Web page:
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4CPS-004 Evaluation of the use of hydrocortisone, vitamin C and thiamine for the treatment of septic shock
  1. M Martín Cerezuela1,
  2. E Sancho Ferrando2,
  3. I Beltran Garcia1,
  4. M Centelles Oria1,
  5. E Villarreal Tello2,
  6. M Gordon Sahuquillo2,
  7. A Castellanos Ortega2,
  8. P Ramirez Galleymore2,
  9. JL Poveda Andres1
  1. 1Hospital Universitario Y Politécnico La Fe, Pharmacy, Valencia, Spain
  2. 2Hospital Universitario Y Politécnico La Fe, Icu, Valencia, Spain


Background and importance The combination of thiamine/vitamin C/hydrocortisone has recently emerged as an adjunctive therapy for patients with septic shock (SS)

Aim and objectives To evaluate the use of the combination as a complementary treatment for SS.

Material and methods A retrospective, observational, cohort study was carried out in critically ill patients diagnosed with SS in an ICU between January 2018 and September 2019. Patients were divided into two cohorts: cohort A (had received standard therapy of intensive fluids, empirically broad spectrum antibiotics, prevention of vein thrombosis and norepinephrine as vasopressor therapy) and cohort B (in addition had received intravenous treatment with the combination). Demographic variables (age, gender) and clinical variables (comorbidities, SAPS-III, origin of sepsis, need for invasive mechanical ventilation (IVM) and extracorporeal membrane oxygenation (ECMO), baseline procalcitonin, acute renal failure and blood culture positive) were collected. Dosage and duration of combination treatment were collected in cohort B. Hospital mortality, length of stay (LOS), duration of IVM, requirement for renal replace technique (RRT) and duration of vasopressor treatment were assessed. Comparisons between the groups were performed with STATA V.14.2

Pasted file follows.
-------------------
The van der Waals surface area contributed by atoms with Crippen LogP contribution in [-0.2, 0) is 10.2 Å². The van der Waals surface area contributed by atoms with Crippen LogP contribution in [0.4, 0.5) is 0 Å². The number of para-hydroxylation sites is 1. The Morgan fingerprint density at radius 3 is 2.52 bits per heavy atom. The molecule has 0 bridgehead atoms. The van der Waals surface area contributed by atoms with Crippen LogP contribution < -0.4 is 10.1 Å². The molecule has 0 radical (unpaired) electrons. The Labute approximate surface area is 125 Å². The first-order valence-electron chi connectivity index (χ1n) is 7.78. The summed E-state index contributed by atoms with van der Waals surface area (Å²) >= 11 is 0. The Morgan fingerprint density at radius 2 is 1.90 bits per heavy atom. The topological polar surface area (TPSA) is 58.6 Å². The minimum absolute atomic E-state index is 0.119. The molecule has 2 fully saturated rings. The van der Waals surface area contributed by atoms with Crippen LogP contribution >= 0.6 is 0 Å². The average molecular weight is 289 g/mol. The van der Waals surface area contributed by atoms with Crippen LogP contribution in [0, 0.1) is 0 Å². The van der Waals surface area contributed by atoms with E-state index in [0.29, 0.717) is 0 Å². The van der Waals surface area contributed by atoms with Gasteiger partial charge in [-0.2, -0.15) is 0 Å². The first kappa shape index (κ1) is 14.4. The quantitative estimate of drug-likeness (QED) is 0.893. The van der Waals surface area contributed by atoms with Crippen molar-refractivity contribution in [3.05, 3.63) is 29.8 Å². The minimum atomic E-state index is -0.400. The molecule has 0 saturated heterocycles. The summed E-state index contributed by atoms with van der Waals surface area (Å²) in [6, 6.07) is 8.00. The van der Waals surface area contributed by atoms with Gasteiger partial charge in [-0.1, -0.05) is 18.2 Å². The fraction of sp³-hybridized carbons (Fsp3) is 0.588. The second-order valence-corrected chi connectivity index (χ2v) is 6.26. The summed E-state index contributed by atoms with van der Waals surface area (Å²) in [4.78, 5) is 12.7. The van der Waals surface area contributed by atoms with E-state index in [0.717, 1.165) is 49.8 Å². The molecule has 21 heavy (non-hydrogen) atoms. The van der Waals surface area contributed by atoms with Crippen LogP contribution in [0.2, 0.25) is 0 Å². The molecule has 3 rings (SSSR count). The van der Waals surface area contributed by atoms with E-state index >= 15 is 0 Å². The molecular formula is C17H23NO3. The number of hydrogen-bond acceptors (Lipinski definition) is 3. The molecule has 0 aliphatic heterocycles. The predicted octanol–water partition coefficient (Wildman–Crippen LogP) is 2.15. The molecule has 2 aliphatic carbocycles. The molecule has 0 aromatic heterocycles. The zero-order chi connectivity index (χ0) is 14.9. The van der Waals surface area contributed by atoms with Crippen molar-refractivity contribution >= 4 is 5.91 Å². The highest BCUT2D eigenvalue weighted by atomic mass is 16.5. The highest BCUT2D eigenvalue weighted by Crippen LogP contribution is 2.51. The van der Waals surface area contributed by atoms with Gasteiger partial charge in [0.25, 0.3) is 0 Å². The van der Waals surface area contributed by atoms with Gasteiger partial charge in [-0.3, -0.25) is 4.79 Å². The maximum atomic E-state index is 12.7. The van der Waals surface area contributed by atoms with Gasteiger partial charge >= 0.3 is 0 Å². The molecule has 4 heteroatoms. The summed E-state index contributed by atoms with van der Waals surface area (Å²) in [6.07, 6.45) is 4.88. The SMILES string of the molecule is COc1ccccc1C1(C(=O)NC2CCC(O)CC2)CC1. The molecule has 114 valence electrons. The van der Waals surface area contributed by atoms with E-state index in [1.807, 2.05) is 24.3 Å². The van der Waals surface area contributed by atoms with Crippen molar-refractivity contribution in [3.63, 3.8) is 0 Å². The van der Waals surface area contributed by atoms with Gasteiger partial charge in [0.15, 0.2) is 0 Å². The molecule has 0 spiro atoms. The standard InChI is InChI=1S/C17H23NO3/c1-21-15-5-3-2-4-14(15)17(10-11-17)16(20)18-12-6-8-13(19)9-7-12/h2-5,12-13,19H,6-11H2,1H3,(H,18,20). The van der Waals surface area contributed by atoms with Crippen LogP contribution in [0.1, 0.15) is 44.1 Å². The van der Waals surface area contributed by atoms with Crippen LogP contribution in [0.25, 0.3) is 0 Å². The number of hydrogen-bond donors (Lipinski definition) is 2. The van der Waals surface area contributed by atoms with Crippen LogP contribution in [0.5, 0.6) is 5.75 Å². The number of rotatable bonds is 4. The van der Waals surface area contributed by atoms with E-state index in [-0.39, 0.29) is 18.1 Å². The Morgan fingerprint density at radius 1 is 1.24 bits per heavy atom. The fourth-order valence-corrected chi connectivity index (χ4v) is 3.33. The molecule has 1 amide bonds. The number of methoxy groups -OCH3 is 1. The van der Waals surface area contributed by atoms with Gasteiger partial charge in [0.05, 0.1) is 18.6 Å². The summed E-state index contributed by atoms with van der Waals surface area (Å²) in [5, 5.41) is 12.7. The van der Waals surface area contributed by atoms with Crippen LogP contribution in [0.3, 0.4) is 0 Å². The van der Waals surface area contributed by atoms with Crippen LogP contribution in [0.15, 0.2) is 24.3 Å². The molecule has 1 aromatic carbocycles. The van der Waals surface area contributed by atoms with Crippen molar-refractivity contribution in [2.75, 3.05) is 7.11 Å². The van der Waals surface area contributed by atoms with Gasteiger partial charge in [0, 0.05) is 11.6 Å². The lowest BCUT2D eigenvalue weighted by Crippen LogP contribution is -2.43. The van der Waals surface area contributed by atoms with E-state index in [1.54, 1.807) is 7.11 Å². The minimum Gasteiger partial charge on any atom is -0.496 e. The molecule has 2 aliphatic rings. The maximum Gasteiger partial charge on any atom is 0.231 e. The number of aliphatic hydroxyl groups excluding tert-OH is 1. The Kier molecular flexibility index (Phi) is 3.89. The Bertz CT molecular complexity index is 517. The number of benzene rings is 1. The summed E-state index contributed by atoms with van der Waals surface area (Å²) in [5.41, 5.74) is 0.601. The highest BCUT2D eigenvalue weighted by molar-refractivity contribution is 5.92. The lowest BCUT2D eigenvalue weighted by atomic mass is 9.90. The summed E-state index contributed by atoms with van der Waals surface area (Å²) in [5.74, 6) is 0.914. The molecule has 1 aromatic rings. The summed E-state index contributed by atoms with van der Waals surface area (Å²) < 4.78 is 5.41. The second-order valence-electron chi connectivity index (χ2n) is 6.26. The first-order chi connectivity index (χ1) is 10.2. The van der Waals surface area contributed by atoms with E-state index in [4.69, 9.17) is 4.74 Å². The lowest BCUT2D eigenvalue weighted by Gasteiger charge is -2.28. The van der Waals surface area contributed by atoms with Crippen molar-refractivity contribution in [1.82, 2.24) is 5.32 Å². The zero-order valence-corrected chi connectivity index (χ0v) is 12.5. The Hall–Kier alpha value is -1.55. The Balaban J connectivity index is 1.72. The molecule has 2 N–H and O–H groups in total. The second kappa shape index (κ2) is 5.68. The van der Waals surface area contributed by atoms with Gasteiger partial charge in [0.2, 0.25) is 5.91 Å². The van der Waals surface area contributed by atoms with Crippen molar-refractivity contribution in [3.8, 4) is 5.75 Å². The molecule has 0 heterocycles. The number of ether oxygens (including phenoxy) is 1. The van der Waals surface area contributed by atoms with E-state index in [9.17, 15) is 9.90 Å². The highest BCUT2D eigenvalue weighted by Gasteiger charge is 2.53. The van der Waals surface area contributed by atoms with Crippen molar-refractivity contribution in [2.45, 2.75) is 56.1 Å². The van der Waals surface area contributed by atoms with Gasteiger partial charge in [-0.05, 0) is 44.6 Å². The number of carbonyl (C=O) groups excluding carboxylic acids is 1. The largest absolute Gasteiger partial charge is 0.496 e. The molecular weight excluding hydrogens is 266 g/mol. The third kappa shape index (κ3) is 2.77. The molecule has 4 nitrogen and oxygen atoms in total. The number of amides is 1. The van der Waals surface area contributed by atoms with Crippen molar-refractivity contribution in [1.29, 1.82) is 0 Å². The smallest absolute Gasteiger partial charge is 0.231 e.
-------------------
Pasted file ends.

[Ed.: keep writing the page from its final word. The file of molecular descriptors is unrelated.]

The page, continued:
Results A total of 115 patients with SS were included (59 in cohort A; 56 in cohort B). All demographic and baseline clinic characteristics were not significantly different between the groups except for immunosuppression (41 vs 28, p=0.048). Patients in cohort B received the combination a median of 3 (1–26) days at doses: vitamin C 1.5 g/6 hours (62.5%), 1 g/6 hours (16.1%), 1 g/24 hours (16.1%) and 0.5 g/24 hours (5.3%); thiamine 200 mg/12 hours (55.4%), 100 mg/24 hours (26.8%) and 100 mg/12 hours (17.8%); and hydrocortisone 50 mg/6 hours (53.6%) and 100 mg/8 hours (46.4%). Twenty-one patients received decreasing dose regimens. In 23 patients in cohort A, steroid treatment was necessary. The combination was prescribed on admission in 80.7% of patients, and in 11 patients the prescription was delayed for a median of 7 (2–16) days. No differences in mortality were observed (24 vs 21, p=0.450). Patients in cohort B required more IVM than those in cohort A (31 vs 19, p=0.014) for more days (19.42 vs 2.17, p=0.055), more RRT (27 vs 16, p=0.019) and LOS (10.64 vs 6.37, p=0.02).

Conclusion and relevance According to our results, it cannot be concluded that adding hydrocortisone/vitamin/thiamine to standard treatment reduces mortality, LOS or duration of vasopressors. However, there was a tendency to treat the most vulnerable patients (immunosuppressed patients, refractory sepsis and RRT). Variable dosage was used, and as a result of the study, a protocol was developed in the unit to standardise the use of the combination.

References and/or acknowledgements No conflict of interest.

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